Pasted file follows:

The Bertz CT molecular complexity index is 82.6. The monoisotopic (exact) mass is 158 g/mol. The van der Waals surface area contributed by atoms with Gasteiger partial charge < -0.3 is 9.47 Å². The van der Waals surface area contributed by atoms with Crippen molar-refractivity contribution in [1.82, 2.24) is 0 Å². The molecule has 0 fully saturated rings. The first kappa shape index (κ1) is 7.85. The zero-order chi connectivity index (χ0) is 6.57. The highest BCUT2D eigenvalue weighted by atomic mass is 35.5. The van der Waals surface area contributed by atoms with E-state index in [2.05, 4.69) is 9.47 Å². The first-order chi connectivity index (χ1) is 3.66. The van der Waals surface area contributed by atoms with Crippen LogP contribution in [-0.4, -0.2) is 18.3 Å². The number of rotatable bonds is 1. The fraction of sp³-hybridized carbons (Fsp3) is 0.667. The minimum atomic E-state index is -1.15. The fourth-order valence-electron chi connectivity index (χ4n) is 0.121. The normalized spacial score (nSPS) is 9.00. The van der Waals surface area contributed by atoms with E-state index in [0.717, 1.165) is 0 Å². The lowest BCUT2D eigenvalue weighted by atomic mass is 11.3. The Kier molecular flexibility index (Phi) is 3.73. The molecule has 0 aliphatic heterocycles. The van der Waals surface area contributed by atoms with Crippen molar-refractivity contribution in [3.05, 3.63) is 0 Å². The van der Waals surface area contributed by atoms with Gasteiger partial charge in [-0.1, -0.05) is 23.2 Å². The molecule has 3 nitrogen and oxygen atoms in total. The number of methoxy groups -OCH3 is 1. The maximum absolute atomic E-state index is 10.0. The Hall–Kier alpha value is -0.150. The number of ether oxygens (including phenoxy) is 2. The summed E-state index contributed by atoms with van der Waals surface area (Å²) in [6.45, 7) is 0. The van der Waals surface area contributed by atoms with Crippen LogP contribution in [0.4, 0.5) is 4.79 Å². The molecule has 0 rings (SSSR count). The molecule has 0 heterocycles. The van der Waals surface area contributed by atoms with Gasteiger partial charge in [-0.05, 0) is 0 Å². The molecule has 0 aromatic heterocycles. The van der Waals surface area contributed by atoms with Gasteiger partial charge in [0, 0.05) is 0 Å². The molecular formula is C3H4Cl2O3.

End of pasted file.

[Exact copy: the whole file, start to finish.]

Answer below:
The Bertz CT molecular complexity index is 82.6. The monoisotopic (exact) mass is 158 g/mol. The van der Waals surface area contributed by atoms with Gasteiger partial charge < -0.3 is 9.47 Å². The van der Waals surface area contributed by atoms with Crippen molar-refractivity contribution in [1.82, 2.24) is 0 Å². The molecule has 0 fully saturated rings. The first kappa shape index (κ1) is 7.85. The zero-order chi connectivity index (χ0) is 6.57. The highest BCUT2D eigenvalue weighted by atomic mass is 35.5. The van der Waals surface area contributed by atoms with E-state index in [2.05, 4.69) is 9.47 Å². The first-order chi connectivity index (χ1) is 3.66. The van der Waals surface area contributed by atoms with Crippen LogP contribution in [-0.4, -0.2) is 18.3 Å². The number of rotatable bonds is 1. The fraction of sp³-hybridized carbons (Fsp3) is 0.667. The minimum atomic E-state index is -1.15. The fourth-order valence-electron chi connectivity index (χ4n) is 0.121. The normalized spacial score (nSPS) is 9.00. The van der Waals surface area contributed by atoms with E-state index in [0.717, 1.165) is 0 Å². The lowest BCUT2D eigenvalue weighted by atomic mass is 11.3. The Kier molecular flexibility index (Phi) is 3.73. The molecule has 0 aliphatic heterocycles. The van der Waals surface area contributed by atoms with Crippen molar-refractivity contribution in [3.05, 3.63) is 0 Å². The van der Waals surface area contributed by atoms with Gasteiger partial charge in [-0.1, -0.05) is 23.2 Å². The molecule has 3 nitrogen and oxygen atoms in total. The number of methoxy groups -OCH3 is 1. The maximum absolute atomic E-state index is 10.0. The Hall–Kier alpha value is -0.150. The number of ether oxygens (including phenoxy) is 2. The summed E-state index contributed by atoms with van der Waals surface area (Å²) in [6.45, 7) is 0. The van der Waals surface area contributed by atoms with Crippen LogP contribution in [0.4, 0.5) is 4.79 Å². The molecule has 0 rings (SSSR count). The molecule has 0 heterocycles. The van der Waals surface area contributed by atoms with Gasteiger partial charge in [-0.05, 0) is 0 Å². The molecule has 0 aromatic heterocycles. The van der Waals surface area contributed by atoms with Gasteiger partial charge in [0, 0.05) is 0 Å². The molecular formula is C3H4Cl2O3.